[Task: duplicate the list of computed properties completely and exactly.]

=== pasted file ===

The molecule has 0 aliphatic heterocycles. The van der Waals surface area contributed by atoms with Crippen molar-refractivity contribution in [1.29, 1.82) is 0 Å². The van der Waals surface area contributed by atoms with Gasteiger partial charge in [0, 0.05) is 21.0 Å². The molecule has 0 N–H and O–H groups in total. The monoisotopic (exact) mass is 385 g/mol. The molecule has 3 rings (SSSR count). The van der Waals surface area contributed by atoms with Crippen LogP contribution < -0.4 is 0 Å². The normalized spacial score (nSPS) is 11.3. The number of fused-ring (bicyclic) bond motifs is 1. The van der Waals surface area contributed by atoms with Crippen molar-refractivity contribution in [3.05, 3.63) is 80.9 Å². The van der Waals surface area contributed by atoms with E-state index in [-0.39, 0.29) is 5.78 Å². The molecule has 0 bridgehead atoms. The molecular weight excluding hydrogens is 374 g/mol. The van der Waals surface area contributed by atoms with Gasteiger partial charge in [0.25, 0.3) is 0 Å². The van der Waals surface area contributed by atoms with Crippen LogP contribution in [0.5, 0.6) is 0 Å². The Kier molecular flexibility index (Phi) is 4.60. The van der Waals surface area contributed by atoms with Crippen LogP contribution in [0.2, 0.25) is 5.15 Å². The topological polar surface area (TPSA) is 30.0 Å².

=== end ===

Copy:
The molecule has 0 aliphatic heterocycles. The van der Waals surface area contributed by atoms with Crippen molar-refractivity contribution in [1.29, 1.82) is 0 Å². The van der Waals surface area contributed by atoms with Gasteiger partial charge in [0, 0.05) is 21.0 Å². The molecule has 0 N–H and O–H groups in total. The monoisotopic (exact) mass is 385 g/mol. The molecule has 3 rings (SSSR count). The van der Waals surface area contributed by atoms with Crippen LogP contribution < -0.4 is 0 Å². The normalized spacial score (nSPS) is 11.3. The number of fused-ring (bicyclic) bond motifs is 1. The van der Waals surface area contributed by atoms with Crippen molar-refractivity contribution in [3.05, 3.63) is 80.9 Å². The van der Waals surface area contributed by atoms with E-state index in [-0.39, 0.29) is 5.78 Å². The molecule has 0 bridgehead atoms. The molecular weight excluding hydrogens is 374 g/mol. The van der Waals surface area contributed by atoms with Gasteiger partial charge in [0.25, 0.3) is 0 Å². The van der Waals surface area contributed by atoms with Crippen LogP contribution in [0.5, 0.6) is 0 Å². The Kier molecular flexibility index (Phi) is 4.60. The van der Waals surface area contributed by atoms with Crippen LogP contribution in [0.2, 0.25) is 5.15 Å². The topological polar surface area (TPSA) is 30.0 Å².